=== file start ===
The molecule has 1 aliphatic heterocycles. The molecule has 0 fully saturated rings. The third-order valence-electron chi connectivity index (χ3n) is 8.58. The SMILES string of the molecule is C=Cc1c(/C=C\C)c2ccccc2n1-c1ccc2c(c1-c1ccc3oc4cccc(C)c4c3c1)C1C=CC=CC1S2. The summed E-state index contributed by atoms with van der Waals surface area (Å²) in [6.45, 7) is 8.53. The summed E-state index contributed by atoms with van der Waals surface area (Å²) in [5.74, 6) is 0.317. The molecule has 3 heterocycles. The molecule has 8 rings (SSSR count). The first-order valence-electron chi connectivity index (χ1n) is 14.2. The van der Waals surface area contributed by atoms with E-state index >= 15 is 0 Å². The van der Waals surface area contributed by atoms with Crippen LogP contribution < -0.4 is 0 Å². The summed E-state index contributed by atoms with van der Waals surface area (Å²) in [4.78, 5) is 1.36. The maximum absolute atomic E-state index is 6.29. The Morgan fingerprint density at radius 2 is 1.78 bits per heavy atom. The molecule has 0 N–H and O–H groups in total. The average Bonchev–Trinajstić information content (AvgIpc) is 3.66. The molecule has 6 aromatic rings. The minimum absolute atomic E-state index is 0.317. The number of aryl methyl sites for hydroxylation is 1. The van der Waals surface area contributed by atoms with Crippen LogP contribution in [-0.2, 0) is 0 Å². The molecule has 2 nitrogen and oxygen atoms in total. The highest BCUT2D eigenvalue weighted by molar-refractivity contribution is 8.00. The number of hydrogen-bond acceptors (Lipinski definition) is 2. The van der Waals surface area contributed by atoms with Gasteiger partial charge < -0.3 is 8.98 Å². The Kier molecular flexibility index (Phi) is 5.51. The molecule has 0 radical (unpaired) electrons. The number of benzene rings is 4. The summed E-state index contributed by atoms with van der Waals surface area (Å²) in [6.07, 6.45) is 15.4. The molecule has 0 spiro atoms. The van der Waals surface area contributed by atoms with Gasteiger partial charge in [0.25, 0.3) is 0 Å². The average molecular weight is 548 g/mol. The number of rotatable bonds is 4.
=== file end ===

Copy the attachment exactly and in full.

The molecule has 1 aliphatic heterocycles. The molecule has 0 fully saturated rings. The third-order valence-electron chi connectivity index (χ3n) is 8.58. The SMILES string of the molecule is C=Cc1c(/C=C\C)c2ccccc2n1-c1ccc2c(c1-c1ccc3oc4cccc(C)c4c3c1)C1C=CC=CC1S2. The summed E-state index contributed by atoms with van der Waals surface area (Å²) in [6.45, 7) is 8.53. The summed E-state index contributed by atoms with van der Waals surface area (Å²) in [5.74, 6) is 0.317. The molecule has 3 heterocycles. The molecule has 8 rings (SSSR count). The first-order valence-electron chi connectivity index (χ1n) is 14.2. The van der Waals surface area contributed by atoms with E-state index >= 15 is 0 Å². The van der Waals surface area contributed by atoms with Crippen LogP contribution < -0.4 is 0 Å². The summed E-state index contributed by atoms with van der Waals surface area (Å²) in [4.78, 5) is 1.36. The maximum absolute atomic E-state index is 6.29. The Morgan fingerprint density at radius 2 is 1.78 bits per heavy atom. The molecule has 0 N–H and O–H groups in total. The average Bonchev–Trinajstić information content (AvgIpc) is 3.66. The molecule has 6 aromatic rings. The minimum absolute atomic E-state index is 0.317. The number of aryl methyl sites for hydroxylation is 1. The van der Waals surface area contributed by atoms with Crippen LogP contribution in [-0.2, 0) is 0 Å². The molecule has 2 nitrogen and oxygen atoms in total. The highest BCUT2D eigenvalue weighted by molar-refractivity contribution is 8.00. The number of hydrogen-bond acceptors (Lipinski definition) is 2. The van der Waals surface area contributed by atoms with Gasteiger partial charge < -0.3 is 8.98 Å². The Kier molecular flexibility index (Phi) is 5.51. The molecule has 0 radical (unpaired) electrons. The number of benzene rings is 4. The summed E-state index contributed by atoms with van der Waals surface area (Å²) in [6.07, 6.45) is 15.4. The molecule has 0 spiro atoms. The van der Waals surface area contributed by atoms with Gasteiger partial charge in [0.25, 0.3) is 0 Å². The average molecular weight is 548 g/mol. The number of rotatable bonds is 4.